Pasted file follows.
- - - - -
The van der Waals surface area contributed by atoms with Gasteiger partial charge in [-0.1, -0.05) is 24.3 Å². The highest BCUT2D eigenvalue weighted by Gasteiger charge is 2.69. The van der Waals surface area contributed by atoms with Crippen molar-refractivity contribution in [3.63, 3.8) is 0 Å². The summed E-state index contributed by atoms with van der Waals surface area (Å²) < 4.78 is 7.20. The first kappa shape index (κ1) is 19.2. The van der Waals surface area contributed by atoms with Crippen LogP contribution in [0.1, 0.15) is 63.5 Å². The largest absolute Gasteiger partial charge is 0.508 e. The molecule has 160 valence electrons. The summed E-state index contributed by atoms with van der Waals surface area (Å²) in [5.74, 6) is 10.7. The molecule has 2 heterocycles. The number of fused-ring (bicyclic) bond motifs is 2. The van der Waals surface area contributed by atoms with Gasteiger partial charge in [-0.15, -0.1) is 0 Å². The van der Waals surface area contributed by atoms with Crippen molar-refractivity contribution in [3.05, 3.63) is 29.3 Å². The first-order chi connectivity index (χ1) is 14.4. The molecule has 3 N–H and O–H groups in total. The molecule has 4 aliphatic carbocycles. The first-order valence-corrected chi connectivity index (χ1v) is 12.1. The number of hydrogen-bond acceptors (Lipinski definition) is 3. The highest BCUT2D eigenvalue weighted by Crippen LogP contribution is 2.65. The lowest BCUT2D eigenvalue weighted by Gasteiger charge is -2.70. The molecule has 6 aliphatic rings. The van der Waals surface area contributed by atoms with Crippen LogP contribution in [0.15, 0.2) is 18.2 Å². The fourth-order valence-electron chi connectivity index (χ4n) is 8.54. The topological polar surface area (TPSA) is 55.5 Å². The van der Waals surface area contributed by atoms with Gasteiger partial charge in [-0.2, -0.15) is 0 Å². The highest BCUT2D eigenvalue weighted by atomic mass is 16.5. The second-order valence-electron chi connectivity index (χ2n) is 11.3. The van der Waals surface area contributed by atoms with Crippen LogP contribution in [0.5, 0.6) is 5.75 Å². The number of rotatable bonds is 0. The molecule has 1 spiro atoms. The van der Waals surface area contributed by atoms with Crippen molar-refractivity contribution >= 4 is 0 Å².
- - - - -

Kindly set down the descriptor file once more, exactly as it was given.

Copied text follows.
The van der Waals surface area contributed by atoms with Gasteiger partial charge in [-0.1, -0.05) is 24.3 Å². The highest BCUT2D eigenvalue weighted by Gasteiger charge is 2.69. The van der Waals surface area contributed by atoms with Crippen molar-refractivity contribution in [3.63, 3.8) is 0 Å². The summed E-state index contributed by atoms with van der Waals surface area (Å²) < 4.78 is 7.20. The first kappa shape index (κ1) is 19.2. The van der Waals surface area contributed by atoms with Crippen LogP contribution in [0.1, 0.15) is 63.5 Å². The largest absolute Gasteiger partial charge is 0.508 e. The molecule has 160 valence electrons. The summed E-state index contributed by atoms with van der Waals surface area (Å²) in [5.74, 6) is 10.7. The molecule has 2 heterocycles. The number of fused-ring (bicyclic) bond motifs is 2. The van der Waals surface area contributed by atoms with Gasteiger partial charge in [-0.15, -0.1) is 0 Å². The van der Waals surface area contributed by atoms with Crippen molar-refractivity contribution in [3.05, 3.63) is 29.3 Å². The first-order chi connectivity index (χ1) is 14.4. The molecule has 3 N–H and O–H groups in total. The molecule has 4 aliphatic carbocycles. The first-order valence-corrected chi connectivity index (χ1v) is 12.1. The number of hydrogen-bond acceptors (Lipinski definition) is 3. The highest BCUT2D eigenvalue weighted by Crippen LogP contribution is 2.65. The lowest BCUT2D eigenvalue weighted by Gasteiger charge is -2.70. The molecule has 6 aliphatic rings. The van der Waals surface area contributed by atoms with Crippen LogP contribution in [0.15, 0.2) is 18.2 Å². The fourth-order valence-electron chi connectivity index (χ4n) is 8.54. The topological polar surface area (TPSA) is 55.5 Å². The van der Waals surface area contributed by atoms with Gasteiger partial charge in [-0.2, -0.15) is 0 Å². The highest BCUT2D eigenvalue weighted by atomic mass is 16.5. The second-order valence-electron chi connectivity index (χ2n) is 11.3. The van der Waals surface area contributed by atoms with Crippen LogP contribution in [0.5, 0.6) is 5.75 Å². The number of rotatable bonds is 0. The molecule has 1 spiro atoms. The van der Waals surface area contributed by atoms with Crippen molar-refractivity contribution >= 4 is 0 Å².